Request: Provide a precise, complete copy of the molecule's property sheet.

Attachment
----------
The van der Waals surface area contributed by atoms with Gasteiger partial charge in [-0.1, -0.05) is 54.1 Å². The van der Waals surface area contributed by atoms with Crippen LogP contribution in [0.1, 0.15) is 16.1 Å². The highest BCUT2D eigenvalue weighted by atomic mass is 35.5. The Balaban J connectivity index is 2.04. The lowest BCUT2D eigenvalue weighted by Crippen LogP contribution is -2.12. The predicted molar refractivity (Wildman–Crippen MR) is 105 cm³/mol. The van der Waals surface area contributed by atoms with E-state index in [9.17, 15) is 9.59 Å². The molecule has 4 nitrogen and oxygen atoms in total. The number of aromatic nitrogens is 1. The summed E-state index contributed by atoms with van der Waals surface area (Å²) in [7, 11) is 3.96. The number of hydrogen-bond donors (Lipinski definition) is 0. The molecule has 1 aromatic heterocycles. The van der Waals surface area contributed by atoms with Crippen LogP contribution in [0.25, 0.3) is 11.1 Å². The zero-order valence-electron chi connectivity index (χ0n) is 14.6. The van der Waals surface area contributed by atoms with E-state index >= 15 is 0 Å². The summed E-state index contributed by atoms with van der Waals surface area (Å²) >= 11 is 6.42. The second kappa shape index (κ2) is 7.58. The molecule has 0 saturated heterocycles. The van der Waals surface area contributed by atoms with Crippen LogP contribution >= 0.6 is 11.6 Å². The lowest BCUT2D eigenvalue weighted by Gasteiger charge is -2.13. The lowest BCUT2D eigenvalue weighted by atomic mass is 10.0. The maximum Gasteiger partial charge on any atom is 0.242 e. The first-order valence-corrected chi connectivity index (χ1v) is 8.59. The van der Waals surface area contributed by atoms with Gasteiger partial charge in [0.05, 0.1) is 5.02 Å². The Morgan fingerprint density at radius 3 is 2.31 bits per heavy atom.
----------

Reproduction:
The van der Waals surface area contributed by atoms with Gasteiger partial charge in [-0.1, -0.05) is 54.1 Å². The van der Waals surface area contributed by atoms with Crippen LogP contribution in [0.1, 0.15) is 16.1 Å². The highest BCUT2D eigenvalue weighted by atomic mass is 35.5. The Balaban J connectivity index is 2.04. The lowest BCUT2D eigenvalue weighted by Crippen LogP contribution is -2.12. The predicted molar refractivity (Wildman–Crippen MR) is 105 cm³/mol. The van der Waals surface area contributed by atoms with E-state index in [9.17, 15) is 9.59 Å². The molecule has 4 nitrogen and oxygen atoms in total. The number of aromatic nitrogens is 1. The summed E-state index contributed by atoms with van der Waals surface area (Å²) in [7, 11) is 3.96. The number of hydrogen-bond donors (Lipinski definition) is 0. The molecule has 1 aromatic heterocycles. The van der Waals surface area contributed by atoms with Crippen LogP contribution in [0.25, 0.3) is 11.1 Å². The zero-order valence-electron chi connectivity index (χ0n) is 14.6. The van der Waals surface area contributed by atoms with E-state index >= 15 is 0 Å². The summed E-state index contributed by atoms with van der Waals surface area (Å²) >= 11 is 6.42. The second kappa shape index (κ2) is 7.58. The molecule has 0 saturated heterocycles. The van der Waals surface area contributed by atoms with Crippen LogP contribution >= 0.6 is 11.6 Å². The lowest BCUT2D eigenvalue weighted by Gasteiger charge is -2.13. The lowest BCUT2D eigenvalue weighted by atomic mass is 10.0. The maximum Gasteiger partial charge on any atom is 0.242 e. The first-order valence-corrected chi connectivity index (χ1v) is 8.59. The van der Waals surface area contributed by atoms with Gasteiger partial charge in [0.05, 0.1) is 5.02 Å². The Morgan fingerprint density at radius 3 is 2.31 bits per heavy atom.